A faster loading site creates a better user experience. Here is a very useful infographic from Kissmetrics on how speed affects your bottom line.
The most alarming statistic: A 1-second delay can result in a 7% decrease in conversions!
Google is also now taking page speed into account when ranking sites. If visitors are bouncing off your site, or not finding you in search, your engagement will suffer.
How to increase page speed:
- Use browser caching
- Use gzip compression
- Use Keep-Alive
- Implement a content delivery network
- Try to lower the amount of redirects
- Ensure you don’t have bad requests
- Decrease the number of DNS lookups
- Serve page elements from the same domain
- Input image sizes
- Optimize images to reduce overall size
- CSS in the header
- JS in the footer
For more details on each of these elements check out the great guide written by the folks at Moz.
To check the current speed of your site you can use Pingdom. You’ll see your speed, as well as a grade for various speed related elements. This will help you determine where to focus your initial speed improvement efforts.
You can also use Google’s own speed testing tool, PageSpeed. You can either use it online to analyze your site, or use can install it on your server for monitoring. There is even a useful Chrome extension to make testing more convenient.
I like that PageSpeed includes methods for fixing any issues that are found.[/alert]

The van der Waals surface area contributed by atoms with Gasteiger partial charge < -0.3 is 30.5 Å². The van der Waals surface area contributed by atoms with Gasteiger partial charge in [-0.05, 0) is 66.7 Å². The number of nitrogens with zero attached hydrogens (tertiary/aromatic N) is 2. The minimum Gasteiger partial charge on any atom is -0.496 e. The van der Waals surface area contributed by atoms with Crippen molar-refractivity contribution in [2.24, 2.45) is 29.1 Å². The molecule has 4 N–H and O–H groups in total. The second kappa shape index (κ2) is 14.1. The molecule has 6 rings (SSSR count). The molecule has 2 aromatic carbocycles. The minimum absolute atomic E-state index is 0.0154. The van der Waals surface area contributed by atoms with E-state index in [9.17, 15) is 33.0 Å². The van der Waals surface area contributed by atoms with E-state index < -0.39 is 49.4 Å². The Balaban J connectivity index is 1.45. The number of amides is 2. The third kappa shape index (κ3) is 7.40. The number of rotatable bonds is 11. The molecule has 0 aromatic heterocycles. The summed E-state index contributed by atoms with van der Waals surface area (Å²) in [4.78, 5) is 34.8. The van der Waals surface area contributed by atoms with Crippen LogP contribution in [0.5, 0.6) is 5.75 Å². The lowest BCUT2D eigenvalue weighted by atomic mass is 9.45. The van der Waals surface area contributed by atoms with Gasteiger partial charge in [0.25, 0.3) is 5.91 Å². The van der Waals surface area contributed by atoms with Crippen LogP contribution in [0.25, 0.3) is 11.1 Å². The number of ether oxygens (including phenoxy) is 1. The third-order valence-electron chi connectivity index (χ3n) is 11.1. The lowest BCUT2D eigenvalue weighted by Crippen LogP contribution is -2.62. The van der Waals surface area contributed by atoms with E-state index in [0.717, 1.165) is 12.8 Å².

17. Add a subscription form on every page
The goal is to make it easy for people to join your newsletter. You do use an email service to provide a newsletter, right? If not, go get one here.
Personally, I like to put a signup form in the sidebar. People look in the upper right area of pages when they first arrive. So it’s a good idea to put important content there. A signup form is a good choice.
In addition to a signup form in the sidebar, you can put one within your post or at the bottom. There are pros and cons to each method.
The pros of putting the signup form within the content is that it is impossible to miss. It’s easier to convince someone to join if they are already enjoying your content.
The con is that it can be disruptive and distract people who are engaged.
Putting the form at the bottom is less disruptive. However, it requires that a person finishes your entire article before even having the chance to interact with it.
Personally, I’d rather have more places for someone to signup than less. So I include a form in the sidebar, below each post, and occasionally within the main post content.
The choice is yours. The most important thing is to place a form on all pages in one or more locations.